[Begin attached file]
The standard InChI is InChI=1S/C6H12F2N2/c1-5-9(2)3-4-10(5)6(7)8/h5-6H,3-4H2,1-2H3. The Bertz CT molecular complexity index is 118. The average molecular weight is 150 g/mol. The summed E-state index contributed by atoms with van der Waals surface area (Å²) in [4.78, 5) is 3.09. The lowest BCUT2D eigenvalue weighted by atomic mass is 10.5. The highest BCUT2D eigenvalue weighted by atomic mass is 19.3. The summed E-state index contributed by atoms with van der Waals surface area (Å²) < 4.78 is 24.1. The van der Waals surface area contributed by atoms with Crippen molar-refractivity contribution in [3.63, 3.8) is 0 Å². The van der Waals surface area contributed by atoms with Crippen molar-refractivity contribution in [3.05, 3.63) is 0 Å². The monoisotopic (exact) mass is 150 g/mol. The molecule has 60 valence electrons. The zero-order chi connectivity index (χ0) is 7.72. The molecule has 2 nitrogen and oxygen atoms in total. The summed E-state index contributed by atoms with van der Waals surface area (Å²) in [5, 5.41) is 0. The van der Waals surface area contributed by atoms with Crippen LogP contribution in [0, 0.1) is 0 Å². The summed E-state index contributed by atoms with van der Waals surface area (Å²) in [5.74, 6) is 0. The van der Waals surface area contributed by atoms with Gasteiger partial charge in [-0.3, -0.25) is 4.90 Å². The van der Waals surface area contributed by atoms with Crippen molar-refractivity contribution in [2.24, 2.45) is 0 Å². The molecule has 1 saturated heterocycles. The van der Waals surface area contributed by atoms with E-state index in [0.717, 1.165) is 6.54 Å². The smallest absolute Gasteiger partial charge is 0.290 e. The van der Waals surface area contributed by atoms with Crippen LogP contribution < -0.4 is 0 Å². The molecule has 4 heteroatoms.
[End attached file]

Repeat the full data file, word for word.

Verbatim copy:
The standard InChI is InChI=1S/C6H12F2N2/c1-5-9(2)3-4-10(5)6(7)8/h5-6H,3-4H2,1-2H3. The Bertz CT molecular complexity index is 118. The average molecular weight is 150 g/mol. The summed E-state index contributed by atoms with van der Waals surface area (Å²) in [4.78, 5) is 3.09. The lowest BCUT2D eigenvalue weighted by atomic mass is 10.5. The highest BCUT2D eigenvalue weighted by atomic mass is 19.3. The summed E-state index contributed by atoms with van der Waals surface area (Å²) < 4.78 is 24.1. The van der Waals surface area contributed by atoms with Crippen molar-refractivity contribution in [3.63, 3.8) is 0 Å². The van der Waals surface area contributed by atoms with Crippen molar-refractivity contribution in [3.05, 3.63) is 0 Å². The monoisotopic (exact) mass is 150 g/mol. The molecule has 60 valence electrons. The zero-order chi connectivity index (χ0) is 7.72. The molecule has 2 nitrogen and oxygen atoms in total. The summed E-state index contributed by atoms with van der Waals surface area (Å²) in [5, 5.41) is 0. The van der Waals surface area contributed by atoms with Crippen LogP contribution in [0, 0.1) is 0 Å². The summed E-state index contributed by atoms with van der Waals surface area (Å²) in [5.74, 6) is 0. The van der Waals surface area contributed by atoms with Gasteiger partial charge in [-0.3, -0.25) is 4.90 Å². The van der Waals surface area contributed by atoms with Crippen molar-refractivity contribution in [2.24, 2.45) is 0 Å². The molecule has 1 saturated heterocycles. The van der Waals surface area contributed by atoms with E-state index in [0.717, 1.165) is 6.54 Å². The smallest absolute Gasteiger partial charge is 0.290 e. The van der Waals surface area contributed by atoms with Crippen LogP contribution < -0.4 is 0 Å². The molecule has 4 heteroatoms.